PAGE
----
Are any of those possible?
There simply are some things in life that we either know are not possible or know they did not happen. Sometimes reason alone confirms that, as in the case of a diesel engine driving Nephi’s ship. Sometimes it is the scriptural record which tells us how it happened as in Moroni translating the Ether record (Ether 1:1-2; Moroni 1:1). Sometimes it is simply impossible, such as in God being wrong.
However, some questions are not quite so clear at first glance, as in when Mormon requested to meet for their final battle at the hill Cumorah, how did the Lamanite king know where it was? (Mormon 6:1-2).
Without roads, signs, maps or something so unusual about it to make the hill stand out so that it could be seen for some distance, how would the Lamanite king, whose forces were to the south of Mormon, i.e, nowhere near the hill Cumorah, nor was he from the area, never having been in the Land Northward before since the Lamanites had always been to the south of the Nephites. Obviously, the Lamanites would not have had any knowledge of its location or the territory around it.
The Hill Cumorah in Western New York cannot be distinguished from much around it. In fact, it cannot even be seen that it is a hill from any distanceThe logical answer, then, would be that the hill was tall enough with nothing else around it for the landmark to be easily identified from some distance away, or that the hill was so oddly shaped that it could be seen from some distance, or that Mormon was so capable of describing the area that the hill could not be missed.
Despite people writing about how the Hill Cumorah in New York stands out, having been there recently and studied photos of it for years, the fact is it is almost indistinguishable from the surrounding terrain. It is a drumlin hill and, in fact, the name itself comes from the Irish word “droimnin,” which means “littlest ridge.” It is more or less rounded from side to side and is often described in geology as a “half-buried egg or inverted spoon.” Nor is it the only such hill in the area, since this part of western New York is filled with these drumlin hills, especially between the south shore of Lake Ontario and Cayuga Lake (Michael Kerr; Nick Eyles. “Origin of drumlins on the floor of Lake Ontario and in upper New York State," Sedimentary Geology, Elsevier, 193: 7–20).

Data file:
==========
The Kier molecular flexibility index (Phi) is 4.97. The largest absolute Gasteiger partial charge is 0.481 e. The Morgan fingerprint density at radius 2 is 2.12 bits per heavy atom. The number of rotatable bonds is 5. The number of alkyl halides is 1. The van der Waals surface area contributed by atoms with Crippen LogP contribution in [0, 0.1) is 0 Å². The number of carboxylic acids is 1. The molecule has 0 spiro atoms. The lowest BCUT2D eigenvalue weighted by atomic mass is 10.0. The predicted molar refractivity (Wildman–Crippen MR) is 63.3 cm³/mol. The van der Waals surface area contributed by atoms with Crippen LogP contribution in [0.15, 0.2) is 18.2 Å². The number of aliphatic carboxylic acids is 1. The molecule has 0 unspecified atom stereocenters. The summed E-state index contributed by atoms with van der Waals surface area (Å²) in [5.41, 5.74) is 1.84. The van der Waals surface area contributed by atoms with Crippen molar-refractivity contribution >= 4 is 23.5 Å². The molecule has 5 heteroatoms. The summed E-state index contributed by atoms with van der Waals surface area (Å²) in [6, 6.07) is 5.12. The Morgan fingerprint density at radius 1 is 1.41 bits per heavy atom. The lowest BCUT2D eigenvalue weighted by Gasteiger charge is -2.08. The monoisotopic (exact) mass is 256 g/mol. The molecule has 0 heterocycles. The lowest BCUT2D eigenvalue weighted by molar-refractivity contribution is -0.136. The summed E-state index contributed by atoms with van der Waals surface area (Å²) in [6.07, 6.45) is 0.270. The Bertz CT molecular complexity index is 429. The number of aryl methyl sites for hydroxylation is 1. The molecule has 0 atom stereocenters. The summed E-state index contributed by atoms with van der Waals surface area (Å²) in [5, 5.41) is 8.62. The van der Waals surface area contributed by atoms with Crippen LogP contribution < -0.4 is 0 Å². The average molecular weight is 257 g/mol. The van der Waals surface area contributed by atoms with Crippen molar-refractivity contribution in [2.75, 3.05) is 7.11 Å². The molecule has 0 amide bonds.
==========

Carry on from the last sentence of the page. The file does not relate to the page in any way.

In short, there is simply nothing to set apart the Hill Cumorah in New York from its surrounding countryside that someone who had never been in the area before would be able to pick it out or even know where generally to head for it, in fact, drumlins occur in groups or “swarms,” and are composed largely or entirely of glacial till.
As can be seen, even in an open area, a drumlin hill is hard to distinguish and others around them look much the sameSo how could we answer that question? The word Ramat or Ramah, as in the Hill Ramah, which is Cumorah according to Moroni (Ether 15:11), means “height, high place, or high plateau,” in Hebrew; “Aramat Gan,” near Tel Aviv, means “Garden Heights;” “Ramat HaSharon,” near Sharon, means “Height of the Sharon;” ”Ramatayim,” in Hod HaSharon literally means “two hills;” “Ramat Hadar,” that is, “Citrus Hill,” is a farming community built on a hill near Kfar Hadar and Ramatayim; and “Ramat ha-Golan,” at 7,297-feet, means the “Heights of Golan” (James Hastings, Dictionary of the Bible, Charles Scribner’s Sons, New York, 1952, p782). In fact, Ramah is “the name of several places in Palestine, so called from their “loftiness,” that being the radical meaning of the word; it could also mean “a hill that rises up from a highland or plateau, or a hill of imposing heights.”
In Spanish, such “hills” are called “cerro,” and in Ecuador, all hills around 7,000 to 9,000-feet are called “cerros.” And in Ecuador, 37 miles northeast of Quito near the town of Otavalo, there is a mount called Cerro Imbabura, which rises up from the elevated inter-Andean highlands. It is of note that most cerros in Ecuador differ from the Imbabura because they rise from the Cordilleras themselves, rather than from the plateau.